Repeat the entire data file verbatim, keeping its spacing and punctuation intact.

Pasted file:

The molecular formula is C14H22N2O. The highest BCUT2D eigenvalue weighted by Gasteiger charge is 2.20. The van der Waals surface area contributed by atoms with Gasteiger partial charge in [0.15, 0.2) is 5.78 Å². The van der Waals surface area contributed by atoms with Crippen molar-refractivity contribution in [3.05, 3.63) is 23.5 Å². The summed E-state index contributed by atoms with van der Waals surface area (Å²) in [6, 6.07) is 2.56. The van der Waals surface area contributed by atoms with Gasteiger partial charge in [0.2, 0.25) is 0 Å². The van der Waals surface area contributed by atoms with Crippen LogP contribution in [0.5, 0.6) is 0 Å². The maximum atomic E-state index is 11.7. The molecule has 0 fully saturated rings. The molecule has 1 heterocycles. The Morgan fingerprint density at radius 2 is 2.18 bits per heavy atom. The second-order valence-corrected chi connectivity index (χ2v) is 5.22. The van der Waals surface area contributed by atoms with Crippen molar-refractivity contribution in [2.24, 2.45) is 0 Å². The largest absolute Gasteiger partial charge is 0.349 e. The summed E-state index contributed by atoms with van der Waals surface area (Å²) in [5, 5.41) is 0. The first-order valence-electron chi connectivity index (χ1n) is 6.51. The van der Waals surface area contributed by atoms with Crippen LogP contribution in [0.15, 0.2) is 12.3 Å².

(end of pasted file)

The molecular formula is C14H22N2O. The highest BCUT2D eigenvalue weighted by Gasteiger charge is 2.20. The van der Waals surface area contributed by atoms with Gasteiger partial charge in [0.15, 0.2) is 5.78 Å². The van der Waals surface area contributed by atoms with Crippen molar-refractivity contribution in [3.05, 3.63) is 23.5 Å². The summed E-state index contributed by atoms with van der Waals surface area (Å²) in [6, 6.07) is 2.56. The van der Waals surface area contributed by atoms with Gasteiger partial charge in [0.2, 0.25) is 0 Å². The van der Waals surface area contributed by atoms with Crippen LogP contribution in [0.5, 0.6) is 0 Å². The maximum atomic E-state index is 11.7. The molecule has 0 fully saturated rings. The molecule has 1 heterocycles. The Morgan fingerprint density at radius 2 is 2.18 bits per heavy atom. The second-order valence-corrected chi connectivity index (χ2v) is 5.22. The van der Waals surface area contributed by atoms with Crippen molar-refractivity contribution in [2.24, 2.45) is 0 Å². The largest absolute Gasteiger partial charge is 0.349 e. The summed E-state index contributed by atoms with van der Waals surface area (Å²) in [5, 5.41) is 0. The first-order valence-electron chi connectivity index (χ1n) is 6.51. The van der Waals surface area contributed by atoms with Crippen LogP contribution in [0.15, 0.2) is 12.3 Å².